• A solid business plan • A usage plan for the grant funds • A seperate funding stream to match any fund offered • Time to assess the critera and apply to the most relevant grants
Government-backed schemes usually come in three forms. Direct grants are allocations of money to cover a start-up's very early costs. This might include buying equipment, paying staff, or investing in stock. Most will come with the understanding that your business will match half the grant's value with your own funds.
Equity finance is not technically a grant. Instead, the government allows a reduction of income tax on any investment in the new businesses of up to £100,000.
Finally, there's government-backed soft loans, which are essentially business loans with below-market rates of interest. They also come with flexible terms. The government's Start Up Loan scheme (above) is an example of this.
Funding for your small business start-up doesn’t have to come from a traditional source, like a bank or a grant. One option worth exploring is crowdfunding.
There are lots of different kinds of crowdfunding but, in essence, it works like this: people who want to raise money can pitch for it by posting details of their business on a crowdfunding website. Members of that website's community then – through a variety of methods – have the ability to communally fund the project by pledging their cash.
The various kinds of crowdfunding include:
In all cases, it's key to have a detailed description of your business that will appeal to a broad audience. Again, that business plan is key. Try to put yourself in the shoes of your funders and ask yourself: how much money do you need? How will it be spent? What will the returns be? How long will those returns take to materialise?
Remember: be really specific about your goals, aim to inspire your funders and be professional.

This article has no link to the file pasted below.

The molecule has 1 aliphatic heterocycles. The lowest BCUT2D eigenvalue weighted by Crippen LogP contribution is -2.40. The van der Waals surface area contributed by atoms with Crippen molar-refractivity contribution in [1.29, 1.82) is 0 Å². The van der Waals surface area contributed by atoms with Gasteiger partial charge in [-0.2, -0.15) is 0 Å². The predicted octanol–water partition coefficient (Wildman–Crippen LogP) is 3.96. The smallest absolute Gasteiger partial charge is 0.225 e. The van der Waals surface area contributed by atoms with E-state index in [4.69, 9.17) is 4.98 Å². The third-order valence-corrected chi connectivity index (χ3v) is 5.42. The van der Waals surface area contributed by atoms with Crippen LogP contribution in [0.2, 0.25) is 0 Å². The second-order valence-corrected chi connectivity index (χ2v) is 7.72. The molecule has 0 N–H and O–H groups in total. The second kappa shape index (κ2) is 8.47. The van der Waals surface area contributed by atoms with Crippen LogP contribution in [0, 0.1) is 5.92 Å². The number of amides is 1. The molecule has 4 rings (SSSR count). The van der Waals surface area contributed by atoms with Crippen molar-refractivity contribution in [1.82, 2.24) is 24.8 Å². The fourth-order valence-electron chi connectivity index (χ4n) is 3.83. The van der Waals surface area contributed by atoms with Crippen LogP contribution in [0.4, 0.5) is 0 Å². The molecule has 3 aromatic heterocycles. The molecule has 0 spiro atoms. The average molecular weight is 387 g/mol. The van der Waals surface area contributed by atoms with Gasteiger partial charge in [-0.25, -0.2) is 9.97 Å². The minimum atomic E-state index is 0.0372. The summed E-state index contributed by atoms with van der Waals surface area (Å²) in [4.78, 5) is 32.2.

A start-up angel investor can be a gift from heaven, albeit in a more ordinary form. Angel investors come in all shapes and sizes and need not be seasoned entrepreneurs or large venture capital (VC) operations. They just need to be someone with cash to invest in your business in return for a slice of the pie – who you're willing to invite into your business.
Think about all the potential angels you might know. It could be a wealthy former boss or colleague, a local business person who's shown an interest in promoting enterprises in the community. It might be an ambitious and vocal figurehead in your sector, or simply a member of your own family.
In general, the best angel investors come with capital, contacts and invaluable knowledge. But they will usually demand a percentage of ownership in your company, in exchange for their skills and credentials. This could be anything from ten percent to a partially controlling share in excess of 25 percent.
Venture capital is slightly different. For a start, VCs usually deal with large scale investment in high growth fields – such as tech. Unlike individual angels, to win VC funding you'll need to win over a whole firm – including investors, board members and startup growth specialists. A VC is interested in long-term growth, so they don't tend to offer "seed" or early-stage funding, but they will be looking for a stake in your organisation. That money isn't free, afterall.